Friday, June 11, 2010

How to watch the World Cup of soccer

  1. Visit a non-US site in order to get information from a place that takes the sport seriously. The BBC is good; is fine. There are many of them. ESPN is not recommended.
  2. Pee first. Unlike US football, soccer does not break for a few minutes every fifteen seconds. It breaks every 45 minutes (except for fouls). Note: US broadcasters tend to ignore this reality; watching the 1990 world cup at my brother's house I missed a goal because there was a commercial break. A "Broadcaster, please" moment.
  3. Relax. Unlike US football, where you watch with intense concentration for a few seconds then can then go wax the car, soccer is watched with little concentration but in long doses. Open a beer (if you're rooting for the UK or Germany), bottle of wine (France, Italy), or Coke (if you're rooting for Atlanta, which doesn't have a team, so you're not actually watching soccer).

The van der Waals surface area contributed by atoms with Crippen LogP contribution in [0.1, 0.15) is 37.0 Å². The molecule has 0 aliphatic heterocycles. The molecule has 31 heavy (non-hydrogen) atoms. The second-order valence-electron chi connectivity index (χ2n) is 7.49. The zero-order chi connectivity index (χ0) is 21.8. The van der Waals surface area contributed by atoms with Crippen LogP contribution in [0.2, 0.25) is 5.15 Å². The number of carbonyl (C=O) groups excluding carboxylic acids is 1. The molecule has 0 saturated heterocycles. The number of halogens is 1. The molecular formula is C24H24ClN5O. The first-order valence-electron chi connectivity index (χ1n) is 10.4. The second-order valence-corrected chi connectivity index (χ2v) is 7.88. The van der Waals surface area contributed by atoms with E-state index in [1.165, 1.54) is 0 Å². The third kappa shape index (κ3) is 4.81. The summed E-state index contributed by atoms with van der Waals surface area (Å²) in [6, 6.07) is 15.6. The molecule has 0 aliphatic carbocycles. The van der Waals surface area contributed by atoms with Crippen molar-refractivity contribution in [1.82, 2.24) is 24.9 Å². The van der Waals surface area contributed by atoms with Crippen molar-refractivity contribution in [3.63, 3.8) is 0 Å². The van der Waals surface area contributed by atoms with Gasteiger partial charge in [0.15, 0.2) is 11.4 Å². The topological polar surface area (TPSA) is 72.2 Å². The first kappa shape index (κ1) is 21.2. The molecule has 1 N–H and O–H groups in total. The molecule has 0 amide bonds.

4. Learn what the "offsides" penalty is. This will take care of 98% of your "WTF happened that guy was about to score!" moments.
  5. You cannot use your hands in soccer. This should help you understand the remaining 2% of your "WTF happened that guy was about to score!" moments.
  6. Dig in for the long run. There are 32 teams and a month of games; this isn't some best-of-seven wham-bam-thank-you-coach.
  7. Don't set your hopes on the US. Not that they don't have a good team, but when bookies rank them outside the Top 10 you better be ready for some disappointment. Remember: Bookies care more than any other human beings about how well the teams do.
  8. Think about calling it "football." Why? A sub-list:
  • It is actually only played with your feet.
  • The other 7 billion inhabitants of the world call it football.
  • Your neighbor who speaks Spanish calls it football.
  • I call it football, and it's my blog.